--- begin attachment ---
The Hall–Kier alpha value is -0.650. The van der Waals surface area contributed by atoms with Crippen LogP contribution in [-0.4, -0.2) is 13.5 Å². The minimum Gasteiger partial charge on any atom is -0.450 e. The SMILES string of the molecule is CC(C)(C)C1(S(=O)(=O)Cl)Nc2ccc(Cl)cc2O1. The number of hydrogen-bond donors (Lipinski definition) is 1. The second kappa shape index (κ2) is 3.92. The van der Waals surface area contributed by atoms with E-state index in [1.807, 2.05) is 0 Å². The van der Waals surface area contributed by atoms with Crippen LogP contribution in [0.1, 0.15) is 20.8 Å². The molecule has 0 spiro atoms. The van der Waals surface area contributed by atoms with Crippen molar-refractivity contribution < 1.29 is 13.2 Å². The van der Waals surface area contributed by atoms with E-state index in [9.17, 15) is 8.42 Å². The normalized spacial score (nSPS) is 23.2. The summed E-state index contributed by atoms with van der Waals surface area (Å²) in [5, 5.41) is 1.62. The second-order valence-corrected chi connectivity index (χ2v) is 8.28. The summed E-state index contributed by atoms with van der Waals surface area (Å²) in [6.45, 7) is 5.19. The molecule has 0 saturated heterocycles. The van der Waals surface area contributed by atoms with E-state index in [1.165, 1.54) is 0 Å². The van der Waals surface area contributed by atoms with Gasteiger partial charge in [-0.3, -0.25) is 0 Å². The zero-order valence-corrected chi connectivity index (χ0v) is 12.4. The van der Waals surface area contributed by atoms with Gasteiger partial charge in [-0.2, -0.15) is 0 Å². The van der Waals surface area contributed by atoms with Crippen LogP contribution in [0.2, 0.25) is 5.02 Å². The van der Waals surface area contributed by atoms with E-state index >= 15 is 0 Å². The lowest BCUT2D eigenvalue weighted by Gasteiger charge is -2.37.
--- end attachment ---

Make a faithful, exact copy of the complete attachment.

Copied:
The Hall–Kier alpha value is -0.650. The van der Waals surface area contributed by atoms with Crippen LogP contribution in [-0.4, -0.2) is 13.5 Å². The minimum Gasteiger partial charge on any atom is -0.450 e. The SMILES string of the molecule is CC(C)(C)C1(S(=O)(=O)Cl)Nc2ccc(Cl)cc2O1. The number of hydrogen-bond donors (Lipinski definition) is 1. The second kappa shape index (κ2) is 3.92. The van der Waals surface area contributed by atoms with E-state index in [1.807, 2.05) is 0 Å². The van der Waals surface area contributed by atoms with Crippen LogP contribution in [0.1, 0.15) is 20.8 Å². The molecule has 0 spiro atoms. The van der Waals surface area contributed by atoms with Crippen molar-refractivity contribution < 1.29 is 13.2 Å². The van der Waals surface area contributed by atoms with E-state index in [9.17, 15) is 8.42 Å². The normalized spacial score (nSPS) is 23.2. The summed E-state index contributed by atoms with van der Waals surface area (Å²) in [5, 5.41) is 1.62. The second-order valence-corrected chi connectivity index (χ2v) is 8.28. The summed E-state index contributed by atoms with van der Waals surface area (Å²) in [6.45, 7) is 5.19. The molecule has 0 saturated heterocycles. The van der Waals surface area contributed by atoms with E-state index in [1.165, 1.54) is 0 Å². The van der Waals surface area contributed by atoms with Gasteiger partial charge in [-0.3, -0.25) is 0 Å². The zero-order valence-corrected chi connectivity index (χ0v) is 12.4. The van der Waals surface area contributed by atoms with Gasteiger partial charge in [-0.2, -0.15) is 0 Å². The van der Waals surface area contributed by atoms with Crippen LogP contribution in [0.2, 0.25) is 5.02 Å². The van der Waals surface area contributed by atoms with E-state index >= 15 is 0 Å². The lowest BCUT2D eigenvalue weighted by Gasteiger charge is -2.37.